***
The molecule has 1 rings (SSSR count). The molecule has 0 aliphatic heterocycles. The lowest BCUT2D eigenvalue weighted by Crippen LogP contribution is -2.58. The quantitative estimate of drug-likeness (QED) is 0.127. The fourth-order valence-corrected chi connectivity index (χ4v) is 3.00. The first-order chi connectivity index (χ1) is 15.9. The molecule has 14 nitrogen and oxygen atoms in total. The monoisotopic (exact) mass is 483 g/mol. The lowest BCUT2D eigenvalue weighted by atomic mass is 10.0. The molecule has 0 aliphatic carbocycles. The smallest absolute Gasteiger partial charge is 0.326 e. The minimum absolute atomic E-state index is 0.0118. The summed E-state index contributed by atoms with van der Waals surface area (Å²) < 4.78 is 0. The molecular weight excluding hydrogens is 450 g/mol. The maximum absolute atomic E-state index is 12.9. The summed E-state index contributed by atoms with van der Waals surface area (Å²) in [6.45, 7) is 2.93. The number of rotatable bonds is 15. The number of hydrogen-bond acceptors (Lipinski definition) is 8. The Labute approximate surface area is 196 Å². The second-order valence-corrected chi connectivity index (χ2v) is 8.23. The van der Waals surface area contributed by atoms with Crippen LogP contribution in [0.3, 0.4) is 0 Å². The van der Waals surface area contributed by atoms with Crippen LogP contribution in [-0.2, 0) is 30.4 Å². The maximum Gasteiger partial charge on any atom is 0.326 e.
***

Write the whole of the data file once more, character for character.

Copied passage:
The molecule has 1 rings (SSSR count). The molecule has 0 aliphatic heterocycles. The lowest BCUT2D eigenvalue weighted by Crippen LogP contribution is -2.58. The quantitative estimate of drug-likeness (QED) is 0.127. The fourth-order valence-corrected chi connectivity index (χ4v) is 3.00. The first-order chi connectivity index (χ1) is 15.9. The molecule has 14 nitrogen and oxygen atoms in total. The monoisotopic (exact) mass is 483 g/mol. The lowest BCUT2D eigenvalue weighted by atomic mass is 10.0. The molecule has 0 aliphatic carbocycles. The smallest absolute Gasteiger partial charge is 0.326 e. The minimum absolute atomic E-state index is 0.0118. The summed E-state index contributed by atoms with van der Waals surface area (Å²) < 4.78 is 0. The molecular weight excluding hydrogens is 450 g/mol. The maximum absolute atomic E-state index is 12.9. The summed E-state index contributed by atoms with van der Waals surface area (Å²) in [6.45, 7) is 2.93. The number of rotatable bonds is 15. The number of hydrogen-bond acceptors (Lipinski definition) is 8. The Labute approximate surface area is 196 Å². The second-order valence-corrected chi connectivity index (χ2v) is 8.23. The van der Waals surface area contributed by atoms with Crippen LogP contribution in [0.3, 0.4) is 0 Å². The van der Waals surface area contributed by atoms with Crippen LogP contribution in [-0.2, 0) is 30.4 Å². The maximum Gasteiger partial charge on any atom is 0.326 e.